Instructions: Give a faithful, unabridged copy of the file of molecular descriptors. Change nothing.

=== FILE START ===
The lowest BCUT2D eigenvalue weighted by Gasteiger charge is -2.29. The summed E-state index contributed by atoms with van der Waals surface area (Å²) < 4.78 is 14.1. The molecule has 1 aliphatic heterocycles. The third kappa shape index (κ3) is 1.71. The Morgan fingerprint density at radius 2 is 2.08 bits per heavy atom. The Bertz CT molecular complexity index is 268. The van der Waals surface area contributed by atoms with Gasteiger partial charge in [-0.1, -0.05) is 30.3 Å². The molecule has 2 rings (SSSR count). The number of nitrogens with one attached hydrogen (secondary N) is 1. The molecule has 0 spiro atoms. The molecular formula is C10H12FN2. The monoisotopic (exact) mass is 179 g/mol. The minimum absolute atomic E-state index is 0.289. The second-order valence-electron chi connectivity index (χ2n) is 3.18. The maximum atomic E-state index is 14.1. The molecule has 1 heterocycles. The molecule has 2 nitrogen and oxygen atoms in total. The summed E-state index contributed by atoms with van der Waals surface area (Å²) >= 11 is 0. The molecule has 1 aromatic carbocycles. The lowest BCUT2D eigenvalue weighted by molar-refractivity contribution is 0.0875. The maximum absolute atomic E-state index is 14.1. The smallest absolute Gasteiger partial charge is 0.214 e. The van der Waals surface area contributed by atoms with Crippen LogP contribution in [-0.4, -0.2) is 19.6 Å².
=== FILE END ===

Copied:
The lowest BCUT2D eigenvalue weighted by Gasteiger charge is -2.29. The summed E-state index contributed by atoms with van der Waals surface area (Å²) < 4.78 is 14.1. The molecule has 1 aliphatic heterocycles. The third kappa shape index (κ3) is 1.71. The Morgan fingerprint density at radius 2 is 2.08 bits per heavy atom. The Bertz CT molecular complexity index is 268. The van der Waals surface area contributed by atoms with Gasteiger partial charge in [-0.1, -0.05) is 30.3 Å². The molecule has 2 rings (SSSR count). The number of nitrogens with one attached hydrogen (secondary N) is 1. The molecule has 0 spiro atoms. The molecular formula is C10H12FN2. The monoisotopic (exact) mass is 179 g/mol. The minimum absolute atomic E-state index is 0.289. The second-order valence-electron chi connectivity index (χ2n) is 3.18. The maximum atomic E-state index is 14.1. The molecule has 1 heterocycles. The molecule has 2 nitrogen and oxygen atoms in total. The summed E-state index contributed by atoms with van der Waals surface area (Å²) >= 11 is 0. The molecule has 1 aromatic carbocycles. The lowest BCUT2D eigenvalue weighted by molar-refractivity contribution is 0.0875. The maximum absolute atomic E-state index is 14.1. The smallest absolute Gasteiger partial charge is 0.214 e. The van der Waals surface area contributed by atoms with Crippen LogP contribution in [-0.4, -0.2) is 19.6 Å².